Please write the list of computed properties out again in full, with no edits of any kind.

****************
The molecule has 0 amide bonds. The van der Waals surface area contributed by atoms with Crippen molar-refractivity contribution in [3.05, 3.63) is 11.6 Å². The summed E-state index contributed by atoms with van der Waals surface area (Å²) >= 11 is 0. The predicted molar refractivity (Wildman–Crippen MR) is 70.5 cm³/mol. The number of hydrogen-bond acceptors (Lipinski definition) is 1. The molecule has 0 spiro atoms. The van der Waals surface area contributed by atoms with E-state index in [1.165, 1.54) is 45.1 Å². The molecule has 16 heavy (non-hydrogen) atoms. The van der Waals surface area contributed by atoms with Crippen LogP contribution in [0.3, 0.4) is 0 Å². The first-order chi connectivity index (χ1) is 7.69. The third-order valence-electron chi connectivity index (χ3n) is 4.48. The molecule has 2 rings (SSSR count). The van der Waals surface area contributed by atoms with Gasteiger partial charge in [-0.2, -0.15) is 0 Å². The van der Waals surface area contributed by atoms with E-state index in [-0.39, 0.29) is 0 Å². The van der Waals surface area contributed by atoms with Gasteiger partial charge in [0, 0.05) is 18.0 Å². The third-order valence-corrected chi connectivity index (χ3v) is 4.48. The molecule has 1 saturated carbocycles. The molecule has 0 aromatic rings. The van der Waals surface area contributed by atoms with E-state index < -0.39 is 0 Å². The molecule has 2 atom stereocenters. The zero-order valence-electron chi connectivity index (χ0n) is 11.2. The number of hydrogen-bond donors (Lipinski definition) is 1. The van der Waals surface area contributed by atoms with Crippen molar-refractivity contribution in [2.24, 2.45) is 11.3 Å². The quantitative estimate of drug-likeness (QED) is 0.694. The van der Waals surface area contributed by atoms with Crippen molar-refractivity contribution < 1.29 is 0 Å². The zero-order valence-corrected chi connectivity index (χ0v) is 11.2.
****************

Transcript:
The molecule has 0 amide bonds. The van der Waals surface area contributed by atoms with Crippen molar-refractivity contribution in [3.05, 3.63) is 11.6 Å². The summed E-state index contributed by atoms with van der Waals surface area (Å²) >= 11 is 0. The predicted molar refractivity (Wildman–Crippen MR) is 70.5 cm³/mol. The number of hydrogen-bond acceptors (Lipinski definition) is 1. The molecule has 0 spiro atoms. The van der Waals surface area contributed by atoms with E-state index in [1.165, 1.54) is 45.1 Å². The molecule has 16 heavy (non-hydrogen) atoms. The van der Waals surface area contributed by atoms with Crippen LogP contribution in [0.3, 0.4) is 0 Å². The first-order chi connectivity index (χ1) is 7.69. The third-order valence-electron chi connectivity index (χ3n) is 4.48. The molecule has 2 rings (SSSR count). The van der Waals surface area contributed by atoms with Gasteiger partial charge in [-0.2, -0.15) is 0 Å². The van der Waals surface area contributed by atoms with E-state index in [-0.39, 0.29) is 0 Å². The van der Waals surface area contributed by atoms with Gasteiger partial charge in [0, 0.05) is 18.0 Å². The third-order valence-corrected chi connectivity index (χ3v) is 4.48. The molecule has 1 saturated carbocycles. The molecule has 0 aromatic rings. The van der Waals surface area contributed by atoms with E-state index < -0.39 is 0 Å². The molecule has 2 atom stereocenters. The zero-order valence-electron chi connectivity index (χ0n) is 11.2. The number of hydrogen-bond donors (Lipinski definition) is 1. The van der Waals surface area contributed by atoms with Crippen molar-refractivity contribution in [2.24, 2.45) is 11.3 Å². The quantitative estimate of drug-likeness (QED) is 0.694. The van der Waals surface area contributed by atoms with Crippen molar-refractivity contribution < 1.29 is 0 Å². The zero-order valence-corrected chi connectivity index (χ0v) is 11.2.